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The lost ten tribes and the term "Jew" today


Rabbi Ari Shvat

Tammuz 12, 5775
During the time of Shlomo’s son ruling Yisrael, the tribes of Yisrael split. Yuhudah and Binyamin stayed to be ruled under him. But the other 10 tribes left and where ruled by another king who they chose. In the Tanak under Kings and Chronicles, it says the lost 10 tribes were in the land where Ashuur had taken them as captives. Did the 10 tribes ever return to Yisreal as a group before 2400 years ago? Does the name Jew represent all of the 13 tribes (Yosef equals Efraim and Mannaseh) of Yisreal?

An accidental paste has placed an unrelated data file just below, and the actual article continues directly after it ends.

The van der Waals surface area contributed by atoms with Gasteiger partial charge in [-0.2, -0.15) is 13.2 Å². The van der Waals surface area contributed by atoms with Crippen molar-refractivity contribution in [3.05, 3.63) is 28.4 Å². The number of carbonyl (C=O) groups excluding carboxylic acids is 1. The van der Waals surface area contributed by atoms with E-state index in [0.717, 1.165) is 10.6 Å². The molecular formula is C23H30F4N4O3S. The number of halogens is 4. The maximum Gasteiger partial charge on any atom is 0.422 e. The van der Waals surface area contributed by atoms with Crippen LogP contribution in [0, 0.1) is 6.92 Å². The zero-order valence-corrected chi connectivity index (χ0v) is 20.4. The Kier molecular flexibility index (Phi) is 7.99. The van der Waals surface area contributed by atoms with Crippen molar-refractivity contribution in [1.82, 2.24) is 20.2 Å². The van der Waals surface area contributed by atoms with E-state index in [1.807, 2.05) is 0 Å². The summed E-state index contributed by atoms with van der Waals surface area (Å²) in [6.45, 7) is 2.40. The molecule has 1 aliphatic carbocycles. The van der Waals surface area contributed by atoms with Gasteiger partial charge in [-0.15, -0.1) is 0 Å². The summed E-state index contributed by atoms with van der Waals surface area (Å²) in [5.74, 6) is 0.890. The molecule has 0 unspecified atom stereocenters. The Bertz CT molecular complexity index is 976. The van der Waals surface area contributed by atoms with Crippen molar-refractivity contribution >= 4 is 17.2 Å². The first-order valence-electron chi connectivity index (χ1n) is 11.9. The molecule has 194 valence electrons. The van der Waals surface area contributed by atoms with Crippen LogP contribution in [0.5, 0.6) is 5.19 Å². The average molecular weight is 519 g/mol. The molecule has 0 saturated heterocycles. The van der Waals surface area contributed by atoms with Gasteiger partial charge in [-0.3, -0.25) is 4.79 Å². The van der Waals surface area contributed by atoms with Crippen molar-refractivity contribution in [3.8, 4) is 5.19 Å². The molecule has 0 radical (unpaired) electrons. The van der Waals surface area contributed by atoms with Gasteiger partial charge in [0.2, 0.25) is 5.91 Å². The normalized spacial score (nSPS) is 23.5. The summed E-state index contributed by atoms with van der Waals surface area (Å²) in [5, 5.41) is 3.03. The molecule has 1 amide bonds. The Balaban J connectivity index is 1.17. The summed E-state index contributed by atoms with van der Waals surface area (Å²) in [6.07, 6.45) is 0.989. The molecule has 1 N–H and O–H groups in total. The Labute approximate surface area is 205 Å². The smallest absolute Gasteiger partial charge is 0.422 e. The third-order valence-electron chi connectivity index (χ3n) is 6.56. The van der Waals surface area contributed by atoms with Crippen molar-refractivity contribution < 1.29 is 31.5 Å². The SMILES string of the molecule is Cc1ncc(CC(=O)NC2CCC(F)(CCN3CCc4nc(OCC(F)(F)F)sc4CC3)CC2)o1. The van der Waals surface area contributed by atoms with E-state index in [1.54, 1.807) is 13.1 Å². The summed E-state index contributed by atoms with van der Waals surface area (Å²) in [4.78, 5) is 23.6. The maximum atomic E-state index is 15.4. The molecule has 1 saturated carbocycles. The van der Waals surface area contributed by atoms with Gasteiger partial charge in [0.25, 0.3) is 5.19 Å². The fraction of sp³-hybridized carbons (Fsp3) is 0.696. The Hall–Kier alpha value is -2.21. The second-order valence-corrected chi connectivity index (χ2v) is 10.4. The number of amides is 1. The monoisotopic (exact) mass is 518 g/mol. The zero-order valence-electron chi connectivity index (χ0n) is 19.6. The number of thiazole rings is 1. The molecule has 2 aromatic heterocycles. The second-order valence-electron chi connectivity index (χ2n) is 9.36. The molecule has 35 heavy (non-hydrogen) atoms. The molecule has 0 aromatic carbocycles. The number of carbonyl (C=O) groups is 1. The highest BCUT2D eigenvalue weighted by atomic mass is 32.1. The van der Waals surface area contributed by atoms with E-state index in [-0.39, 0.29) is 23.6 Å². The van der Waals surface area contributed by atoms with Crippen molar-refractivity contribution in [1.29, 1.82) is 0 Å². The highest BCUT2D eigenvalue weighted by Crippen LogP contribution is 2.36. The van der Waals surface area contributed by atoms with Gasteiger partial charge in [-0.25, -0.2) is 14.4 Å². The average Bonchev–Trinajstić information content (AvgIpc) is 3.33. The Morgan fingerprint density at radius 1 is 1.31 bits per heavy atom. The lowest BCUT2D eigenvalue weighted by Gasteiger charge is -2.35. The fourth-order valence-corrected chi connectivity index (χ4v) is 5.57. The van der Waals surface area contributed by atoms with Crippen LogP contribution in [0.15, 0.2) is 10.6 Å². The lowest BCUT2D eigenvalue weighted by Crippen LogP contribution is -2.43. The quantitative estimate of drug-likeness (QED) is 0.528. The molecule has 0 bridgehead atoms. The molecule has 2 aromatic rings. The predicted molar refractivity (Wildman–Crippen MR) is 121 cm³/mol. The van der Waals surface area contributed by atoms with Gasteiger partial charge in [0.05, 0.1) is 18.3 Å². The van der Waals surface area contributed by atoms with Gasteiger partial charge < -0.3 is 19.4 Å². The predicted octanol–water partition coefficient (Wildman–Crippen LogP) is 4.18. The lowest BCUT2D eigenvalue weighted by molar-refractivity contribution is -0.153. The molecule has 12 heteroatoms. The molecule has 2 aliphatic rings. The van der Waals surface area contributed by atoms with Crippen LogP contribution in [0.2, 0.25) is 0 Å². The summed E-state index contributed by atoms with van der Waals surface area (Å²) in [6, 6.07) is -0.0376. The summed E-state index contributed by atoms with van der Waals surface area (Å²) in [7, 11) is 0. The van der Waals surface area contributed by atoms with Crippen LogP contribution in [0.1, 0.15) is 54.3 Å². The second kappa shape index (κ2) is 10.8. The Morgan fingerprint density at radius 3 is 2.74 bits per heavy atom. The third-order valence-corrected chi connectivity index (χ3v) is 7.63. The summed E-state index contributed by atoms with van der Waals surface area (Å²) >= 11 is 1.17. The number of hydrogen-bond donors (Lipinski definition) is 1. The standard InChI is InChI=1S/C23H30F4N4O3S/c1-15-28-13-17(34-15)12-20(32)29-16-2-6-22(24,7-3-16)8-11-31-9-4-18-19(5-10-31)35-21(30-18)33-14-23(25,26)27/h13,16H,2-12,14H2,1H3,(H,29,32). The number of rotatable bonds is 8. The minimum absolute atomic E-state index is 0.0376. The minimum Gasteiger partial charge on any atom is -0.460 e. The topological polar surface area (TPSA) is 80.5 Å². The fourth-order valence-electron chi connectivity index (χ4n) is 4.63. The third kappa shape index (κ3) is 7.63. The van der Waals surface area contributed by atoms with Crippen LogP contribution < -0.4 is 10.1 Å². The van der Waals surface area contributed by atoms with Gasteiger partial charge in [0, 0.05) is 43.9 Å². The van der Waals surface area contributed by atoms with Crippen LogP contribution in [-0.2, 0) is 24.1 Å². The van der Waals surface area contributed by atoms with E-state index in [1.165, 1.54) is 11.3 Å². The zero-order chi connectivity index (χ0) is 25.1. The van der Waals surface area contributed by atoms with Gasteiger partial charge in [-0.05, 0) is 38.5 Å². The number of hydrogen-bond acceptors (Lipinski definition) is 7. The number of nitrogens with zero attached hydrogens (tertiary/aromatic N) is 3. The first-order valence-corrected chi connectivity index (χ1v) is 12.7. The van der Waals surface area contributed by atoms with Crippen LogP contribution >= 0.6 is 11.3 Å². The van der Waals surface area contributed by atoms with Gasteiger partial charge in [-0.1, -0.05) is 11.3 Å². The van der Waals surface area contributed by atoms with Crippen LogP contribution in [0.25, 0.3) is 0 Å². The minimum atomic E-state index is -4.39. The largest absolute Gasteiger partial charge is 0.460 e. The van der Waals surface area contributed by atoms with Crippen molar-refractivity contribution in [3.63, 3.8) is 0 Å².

The Tanach (Bible) itself tells us that Sanhereb, king of Assyria, exiled the ten tribes more than 100 years before the destruction of the First Temple (Kings II, 17, 6, about the year 700 BCE), and since then, they have generally not been heard from (few came back in the time of Ezra, Chron. I, 9). Accordingly, most Jews today are from the tribe of Judah (hence, the name “Jew’) with a minority from Binyamin and Shimon, Judah’s neighbors. The exception are those Kohens and Levites, who lived among Judah (they always lived dispersed in 48 cities among the different tribes in Israel, because they were not allotted a portion of the Land), and therefore were not exiled with the ten tribes. They are all called “Jews” even those who technically aren’t from Judah, although “Israel” would be a more accurate term which includes us all. Interestingly, the Jews from Ethiopia have a tradition, upheld by many rabbis, that they are from Dan, which is one of the lost ten tribes. Recently, there has been an aliya to Israel of about 3,000 people from India who continued many Jewish customs, and claim a tradition that they descend from the tribe of Menasheh. Nevertheless, they must undergo conversion because they have been removed for so long from Judaism, many intermarried, etc.
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